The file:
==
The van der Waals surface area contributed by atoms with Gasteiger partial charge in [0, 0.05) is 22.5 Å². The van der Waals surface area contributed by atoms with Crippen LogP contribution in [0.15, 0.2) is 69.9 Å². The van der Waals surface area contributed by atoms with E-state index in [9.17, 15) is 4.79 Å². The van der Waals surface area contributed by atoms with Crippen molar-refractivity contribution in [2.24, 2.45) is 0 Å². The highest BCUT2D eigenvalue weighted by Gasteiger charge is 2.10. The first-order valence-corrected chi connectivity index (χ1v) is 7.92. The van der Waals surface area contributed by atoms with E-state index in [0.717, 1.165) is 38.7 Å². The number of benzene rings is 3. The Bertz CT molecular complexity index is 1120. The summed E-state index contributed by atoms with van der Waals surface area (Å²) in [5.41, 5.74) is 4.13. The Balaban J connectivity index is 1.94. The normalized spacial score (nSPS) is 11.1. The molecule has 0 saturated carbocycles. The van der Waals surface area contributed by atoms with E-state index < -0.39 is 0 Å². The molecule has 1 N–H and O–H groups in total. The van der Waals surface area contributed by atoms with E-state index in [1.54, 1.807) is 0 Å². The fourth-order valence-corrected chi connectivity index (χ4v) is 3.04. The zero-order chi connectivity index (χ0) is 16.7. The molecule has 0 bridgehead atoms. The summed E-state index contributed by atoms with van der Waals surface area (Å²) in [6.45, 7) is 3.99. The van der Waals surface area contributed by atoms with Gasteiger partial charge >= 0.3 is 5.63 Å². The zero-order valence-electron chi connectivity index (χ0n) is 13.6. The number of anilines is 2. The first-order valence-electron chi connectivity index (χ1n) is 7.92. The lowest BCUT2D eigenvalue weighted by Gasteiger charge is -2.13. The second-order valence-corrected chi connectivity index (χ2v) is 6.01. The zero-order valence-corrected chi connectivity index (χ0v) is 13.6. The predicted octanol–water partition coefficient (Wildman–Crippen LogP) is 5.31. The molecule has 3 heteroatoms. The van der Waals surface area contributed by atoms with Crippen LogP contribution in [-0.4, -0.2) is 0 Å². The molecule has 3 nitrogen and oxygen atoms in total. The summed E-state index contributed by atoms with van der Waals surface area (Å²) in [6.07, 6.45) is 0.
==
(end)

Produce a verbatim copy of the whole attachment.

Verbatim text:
The van der Waals surface area contributed by atoms with Gasteiger partial charge in [0, 0.05) is 22.5 Å². The van der Waals surface area contributed by atoms with Crippen LogP contribution in [0.15, 0.2) is 69.9 Å². The van der Waals surface area contributed by atoms with E-state index in [9.17, 15) is 4.79 Å². The van der Waals surface area contributed by atoms with Crippen molar-refractivity contribution in [2.24, 2.45) is 0 Å². The highest BCUT2D eigenvalue weighted by Gasteiger charge is 2.10. The first-order valence-corrected chi connectivity index (χ1v) is 7.92. The van der Waals surface area contributed by atoms with E-state index in [0.717, 1.165) is 38.7 Å². The number of benzene rings is 3. The Bertz CT molecular complexity index is 1120. The summed E-state index contributed by atoms with van der Waals surface area (Å²) in [5.41, 5.74) is 4.13. The Balaban J connectivity index is 1.94. The normalized spacial score (nSPS) is 11.1. The molecule has 0 saturated carbocycles. The van der Waals surface area contributed by atoms with E-state index < -0.39 is 0 Å². The molecule has 1 N–H and O–H groups in total. The van der Waals surface area contributed by atoms with E-state index in [1.54, 1.807) is 0 Å². The fourth-order valence-corrected chi connectivity index (χ4v) is 3.04. The zero-order chi connectivity index (χ0) is 16.7. The molecule has 0 bridgehead atoms. The summed E-state index contributed by atoms with van der Waals surface area (Å²) in [6.45, 7) is 3.99. The van der Waals surface area contributed by atoms with Gasteiger partial charge >= 0.3 is 5.63 Å². The zero-order valence-electron chi connectivity index (χ0n) is 13.6. The number of anilines is 2. The first-order valence-electron chi connectivity index (χ1n) is 7.92. The lowest BCUT2D eigenvalue weighted by Gasteiger charge is -2.13. The second-order valence-corrected chi connectivity index (χ2v) is 6.01. The zero-order valence-corrected chi connectivity index (χ0v) is 13.6. The predicted octanol–water partition coefficient (Wildman–Crippen LogP) is 5.31. The molecule has 3 heteroatoms. The van der Waals surface area contributed by atoms with Crippen LogP contribution in [-0.4, -0.2) is 0 Å². The molecule has 3 nitrogen and oxygen atoms in total. The summed E-state index contributed by atoms with van der Waals surface area (Å²) in [6.07, 6.45) is 0.